Myths An Asthmatic Person Should Avoid During Flu Season

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Myths An Asthmatic Person Should Avoid During Flu Season
Myths An Asthmatic Person Should Avoid During Flu Season

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Video: How do chest infections make asthma symptoms worse? | Asthma UK 2023, February
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Myths an asthmatic person should avoid during flu season

Anyone can get the flu or cold. But the cold season is especially dangerous for asthma patients. Despite the fact that the flu is extremely common, asthmatics often do not know how dangerous it is for them. Several persistent myths often prevent people from effectively protecting themselves. Let's figure out what is true and what is not.

Myths an asthmatic person should avoid during flu season
Myths an asthmatic person should avoid during flu season

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Anyone can get the flu or cold. But the cold season is especially dangerous for asthma patients. Despite the fact that the flu is extremely common, asthmatics often do not know how dangerous it is for them. Several persistent myths often prevent people from effectively protecting themselves.

Myth 1. Only allergens can cause asthma aggravation

The reason for this myth may be that a lot of attention is paid to the issue of combating allergens. While they really need to beware, they are not responsible for most of the flare-ups of asthma. Colds, including the flu, are more likely to worsen asthma. Cold and influenza viruses are among the leading causes of deterioration and death in asthma. Until recently, their role was underestimated, but now we know that respiratory infections provoke 85% of asthma attacks in children and at least 44% in adults.

Myth 2. With adequate treatment, the flu is not terrible for asthma

Strict adherence to the doctor's instructions really allows people with asthma to lead normal lives. People with asthma do not get the flu more often, but they are at risk of developing serious complications of the disease, including severe pneumonia. Asthma is the most common concomitant illness in hospitalized patients with influenza, and asthmatics with this infection are more likely to end up in intensive care. This happens, unfortunately, regardless of how effective asthma treatment has been in the past.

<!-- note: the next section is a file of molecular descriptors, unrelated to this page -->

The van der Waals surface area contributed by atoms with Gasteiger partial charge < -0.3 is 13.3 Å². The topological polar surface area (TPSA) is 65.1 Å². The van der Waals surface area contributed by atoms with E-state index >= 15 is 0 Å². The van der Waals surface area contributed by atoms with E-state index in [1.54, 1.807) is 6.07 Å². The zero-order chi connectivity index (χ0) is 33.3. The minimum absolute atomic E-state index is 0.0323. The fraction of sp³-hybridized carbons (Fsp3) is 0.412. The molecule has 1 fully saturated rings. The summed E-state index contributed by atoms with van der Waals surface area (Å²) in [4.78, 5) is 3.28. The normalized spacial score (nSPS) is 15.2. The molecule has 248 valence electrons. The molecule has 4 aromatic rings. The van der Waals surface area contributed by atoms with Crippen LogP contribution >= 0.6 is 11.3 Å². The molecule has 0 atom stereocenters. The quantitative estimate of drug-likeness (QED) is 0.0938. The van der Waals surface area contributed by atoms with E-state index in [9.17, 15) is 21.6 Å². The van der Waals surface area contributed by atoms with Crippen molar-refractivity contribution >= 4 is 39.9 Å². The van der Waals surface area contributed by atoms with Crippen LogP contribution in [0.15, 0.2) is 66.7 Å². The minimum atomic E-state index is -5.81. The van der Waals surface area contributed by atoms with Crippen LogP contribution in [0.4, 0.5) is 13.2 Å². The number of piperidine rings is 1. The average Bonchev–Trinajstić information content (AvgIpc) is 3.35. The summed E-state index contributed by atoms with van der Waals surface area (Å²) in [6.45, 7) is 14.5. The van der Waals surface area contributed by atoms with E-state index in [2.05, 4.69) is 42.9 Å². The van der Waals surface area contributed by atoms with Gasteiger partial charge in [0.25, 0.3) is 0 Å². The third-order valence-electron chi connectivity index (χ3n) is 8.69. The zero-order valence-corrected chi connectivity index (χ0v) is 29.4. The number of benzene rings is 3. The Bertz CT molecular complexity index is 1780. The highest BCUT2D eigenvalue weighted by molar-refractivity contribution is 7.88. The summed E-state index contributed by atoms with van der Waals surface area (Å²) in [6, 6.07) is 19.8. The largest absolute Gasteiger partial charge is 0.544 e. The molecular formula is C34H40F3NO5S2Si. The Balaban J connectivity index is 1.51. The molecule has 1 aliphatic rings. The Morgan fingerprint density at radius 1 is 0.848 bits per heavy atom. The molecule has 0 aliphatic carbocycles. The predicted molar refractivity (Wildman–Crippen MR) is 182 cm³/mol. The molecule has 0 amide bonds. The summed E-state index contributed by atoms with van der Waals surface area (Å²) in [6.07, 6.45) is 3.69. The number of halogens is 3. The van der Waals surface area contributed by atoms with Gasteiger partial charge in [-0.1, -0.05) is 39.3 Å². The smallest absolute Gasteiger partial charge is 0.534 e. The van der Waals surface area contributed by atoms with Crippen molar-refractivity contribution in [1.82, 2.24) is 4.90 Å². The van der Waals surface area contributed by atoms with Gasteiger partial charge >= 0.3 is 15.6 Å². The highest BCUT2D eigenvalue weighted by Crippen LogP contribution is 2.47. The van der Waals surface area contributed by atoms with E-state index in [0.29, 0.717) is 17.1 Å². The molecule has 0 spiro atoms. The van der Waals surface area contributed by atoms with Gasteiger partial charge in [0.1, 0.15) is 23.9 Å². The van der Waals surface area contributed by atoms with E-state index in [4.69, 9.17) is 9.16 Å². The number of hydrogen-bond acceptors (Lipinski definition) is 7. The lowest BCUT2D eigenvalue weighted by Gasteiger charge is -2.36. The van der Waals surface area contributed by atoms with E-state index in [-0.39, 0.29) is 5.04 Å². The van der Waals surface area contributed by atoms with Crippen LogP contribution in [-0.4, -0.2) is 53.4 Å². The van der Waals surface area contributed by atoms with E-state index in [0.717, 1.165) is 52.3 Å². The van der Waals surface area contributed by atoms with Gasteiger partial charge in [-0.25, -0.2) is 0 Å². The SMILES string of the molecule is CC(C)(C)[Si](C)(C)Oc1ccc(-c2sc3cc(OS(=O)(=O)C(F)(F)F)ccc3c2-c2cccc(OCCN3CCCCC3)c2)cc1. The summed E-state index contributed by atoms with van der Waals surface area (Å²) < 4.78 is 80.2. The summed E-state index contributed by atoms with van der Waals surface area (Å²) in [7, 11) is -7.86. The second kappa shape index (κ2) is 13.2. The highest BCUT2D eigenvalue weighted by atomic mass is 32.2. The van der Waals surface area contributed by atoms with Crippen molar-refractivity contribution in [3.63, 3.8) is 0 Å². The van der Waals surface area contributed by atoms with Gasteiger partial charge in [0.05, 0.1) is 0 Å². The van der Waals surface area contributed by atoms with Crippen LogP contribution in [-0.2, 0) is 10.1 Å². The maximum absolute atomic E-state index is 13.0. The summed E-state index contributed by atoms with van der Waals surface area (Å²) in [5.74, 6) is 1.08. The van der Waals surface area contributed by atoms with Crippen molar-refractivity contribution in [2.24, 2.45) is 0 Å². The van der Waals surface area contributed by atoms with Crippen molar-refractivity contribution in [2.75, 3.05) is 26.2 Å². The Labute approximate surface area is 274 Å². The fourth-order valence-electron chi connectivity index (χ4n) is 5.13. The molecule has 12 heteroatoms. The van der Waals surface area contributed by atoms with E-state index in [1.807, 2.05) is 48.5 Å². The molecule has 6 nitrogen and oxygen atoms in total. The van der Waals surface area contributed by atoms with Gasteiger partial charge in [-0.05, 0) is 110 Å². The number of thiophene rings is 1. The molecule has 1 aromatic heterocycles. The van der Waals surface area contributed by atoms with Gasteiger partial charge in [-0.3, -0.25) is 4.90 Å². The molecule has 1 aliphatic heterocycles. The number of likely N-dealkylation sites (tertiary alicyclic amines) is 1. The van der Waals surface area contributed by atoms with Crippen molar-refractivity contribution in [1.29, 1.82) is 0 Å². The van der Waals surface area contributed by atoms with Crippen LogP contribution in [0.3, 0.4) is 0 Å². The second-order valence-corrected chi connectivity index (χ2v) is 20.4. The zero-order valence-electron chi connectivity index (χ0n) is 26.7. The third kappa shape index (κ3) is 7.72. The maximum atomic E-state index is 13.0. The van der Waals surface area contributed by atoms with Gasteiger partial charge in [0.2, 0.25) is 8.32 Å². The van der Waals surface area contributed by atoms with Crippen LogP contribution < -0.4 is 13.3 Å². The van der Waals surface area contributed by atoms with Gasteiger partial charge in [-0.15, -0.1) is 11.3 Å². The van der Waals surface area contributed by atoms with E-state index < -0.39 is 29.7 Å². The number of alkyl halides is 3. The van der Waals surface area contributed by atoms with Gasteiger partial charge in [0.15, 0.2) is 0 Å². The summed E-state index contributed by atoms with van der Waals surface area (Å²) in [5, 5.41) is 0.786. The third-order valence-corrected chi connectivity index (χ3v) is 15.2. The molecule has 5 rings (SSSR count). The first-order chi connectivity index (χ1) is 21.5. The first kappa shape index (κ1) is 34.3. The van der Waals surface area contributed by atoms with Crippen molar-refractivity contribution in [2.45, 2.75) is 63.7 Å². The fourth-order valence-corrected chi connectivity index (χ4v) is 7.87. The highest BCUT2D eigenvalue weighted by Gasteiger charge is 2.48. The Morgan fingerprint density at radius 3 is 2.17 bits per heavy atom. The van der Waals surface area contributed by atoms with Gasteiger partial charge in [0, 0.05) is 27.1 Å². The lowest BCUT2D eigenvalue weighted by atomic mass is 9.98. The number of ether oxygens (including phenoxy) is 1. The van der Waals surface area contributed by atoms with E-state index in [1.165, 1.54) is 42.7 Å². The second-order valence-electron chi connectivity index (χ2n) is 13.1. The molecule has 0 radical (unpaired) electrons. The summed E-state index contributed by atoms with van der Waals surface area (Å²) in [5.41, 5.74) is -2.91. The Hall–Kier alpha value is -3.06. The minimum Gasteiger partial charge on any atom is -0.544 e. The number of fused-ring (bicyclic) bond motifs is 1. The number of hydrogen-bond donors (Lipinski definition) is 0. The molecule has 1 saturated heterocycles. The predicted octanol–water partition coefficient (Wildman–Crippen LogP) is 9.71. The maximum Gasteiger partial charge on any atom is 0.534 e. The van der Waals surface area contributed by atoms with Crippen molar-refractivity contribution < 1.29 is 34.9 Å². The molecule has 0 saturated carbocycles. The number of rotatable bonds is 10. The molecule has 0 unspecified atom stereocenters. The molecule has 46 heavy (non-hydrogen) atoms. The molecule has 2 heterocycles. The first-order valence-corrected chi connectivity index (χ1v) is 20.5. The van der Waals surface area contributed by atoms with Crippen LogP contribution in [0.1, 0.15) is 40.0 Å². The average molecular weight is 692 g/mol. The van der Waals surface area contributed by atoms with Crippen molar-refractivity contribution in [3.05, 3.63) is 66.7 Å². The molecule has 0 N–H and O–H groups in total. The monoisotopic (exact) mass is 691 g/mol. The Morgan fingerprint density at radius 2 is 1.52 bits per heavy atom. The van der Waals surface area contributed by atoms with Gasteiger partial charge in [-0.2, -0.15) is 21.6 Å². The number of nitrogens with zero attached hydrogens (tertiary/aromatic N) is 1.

Myth 3. Vaccination against influenza can exacerbate the disease

This is a myth based on the fear that vaccination may intensify any allergic disease. In addition, some people still fear that they might get the flu when vaccinated. Asthma patients do not usually rush to get vaccinated. For example, according to American data, two-thirds of asthmatics do not get vaccinated.

A recent review by the Cochrane Fellowship, which is recognized as the best source of information, argues that influenza vaccination does not increase the risk of worsening asthma. Another large study of 12,000 people showed that getting the flu shot did not worsen the course of asthma and chronic obstructive pulmonary disease.

Several studies have shown that the influenza vaccine did not exacerbate asthma, even in people who are allergic to egg white (a component of the vaccine).

Myth 4. Vaccination still won't help

Many have heard that influenza vaccination does not provide 100% protection against illness. This can lead to the expectation that the vaccine will not have any effect on asthma symptoms either. Science says it isn't. After vaccination, you can really get sick. But a recent study found that those vaccinated with flu are 59-78% less likely to go to the doctor and go to the hospital for an exacerbation of asthma.

There is also debate as to whether vaccination relieves asthma symptoms in those who do not get the flu. Despite the fact that many studies support this, the question remains open.

What else?

Other ways to prevent influenza should not be forgotten. You can learn about them, for example, from our material. You also need to ask your doctor if vaccination against pneumococcal infection is required. Prevention of pneumonia is extremely important in asthma, and many professional organizations recommend vaccination.

If you get the flu:

See your doctor if your asthma symptoms get worse. Early treatment can improve the prognosis of the disease.

  • Follow your asthma treatment plan and adjust your medication dosage to suit your condition. If you do not have a treatment plan, check with your doctor.
  • Remain calm and watch yourself.
  • Monitor the air flow rate in the lungs, use a peak flow meter. If performance deteriorates, change the dose of medication or seek medical advice.
  • Seek help immediately for severe symptoms.

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